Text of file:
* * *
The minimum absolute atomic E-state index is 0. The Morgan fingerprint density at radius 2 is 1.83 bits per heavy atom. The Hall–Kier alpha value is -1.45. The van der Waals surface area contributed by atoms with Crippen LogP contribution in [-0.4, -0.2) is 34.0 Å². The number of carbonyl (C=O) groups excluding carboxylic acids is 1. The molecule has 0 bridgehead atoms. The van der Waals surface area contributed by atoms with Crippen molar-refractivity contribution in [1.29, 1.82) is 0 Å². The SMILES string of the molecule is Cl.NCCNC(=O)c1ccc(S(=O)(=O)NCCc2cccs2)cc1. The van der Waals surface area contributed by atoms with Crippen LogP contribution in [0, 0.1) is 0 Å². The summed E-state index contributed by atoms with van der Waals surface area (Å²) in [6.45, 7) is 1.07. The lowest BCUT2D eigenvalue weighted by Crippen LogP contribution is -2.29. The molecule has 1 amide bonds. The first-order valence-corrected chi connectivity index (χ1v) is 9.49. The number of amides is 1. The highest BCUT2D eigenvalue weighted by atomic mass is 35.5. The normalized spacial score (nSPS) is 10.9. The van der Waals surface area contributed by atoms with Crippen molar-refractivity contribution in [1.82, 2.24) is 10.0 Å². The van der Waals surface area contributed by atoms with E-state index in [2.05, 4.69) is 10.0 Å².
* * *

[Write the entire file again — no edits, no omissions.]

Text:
The minimum absolute atomic E-state index is 0. The Morgan fingerprint density at radius 2 is 1.83 bits per heavy atom. The Hall–Kier alpha value is -1.45. The van der Waals surface area contributed by atoms with Crippen LogP contribution in [-0.4, -0.2) is 34.0 Å². The number of carbonyl (C=O) groups excluding carboxylic acids is 1. The molecule has 0 bridgehead atoms. The van der Waals surface area contributed by atoms with Crippen molar-refractivity contribution in [1.29, 1.82) is 0 Å². The SMILES string of the molecule is Cl.NCCNC(=O)c1ccc(S(=O)(=O)NCCc2cccs2)cc1. The van der Waals surface area contributed by atoms with Crippen LogP contribution in [0, 0.1) is 0 Å². The summed E-state index contributed by atoms with van der Waals surface area (Å²) in [6.45, 7) is 1.07. The lowest BCUT2D eigenvalue weighted by Crippen LogP contribution is -2.29. The molecule has 1 amide bonds. The first-order valence-corrected chi connectivity index (χ1v) is 9.49. The number of amides is 1. The highest BCUT2D eigenvalue weighted by atomic mass is 35.5. The normalized spacial score (nSPS) is 10.9. The van der Waals surface area contributed by atoms with Crippen molar-refractivity contribution in [1.82, 2.24) is 10.0 Å². The van der Waals surface area contributed by atoms with E-state index in [2.05, 4.69) is 10.0 Å².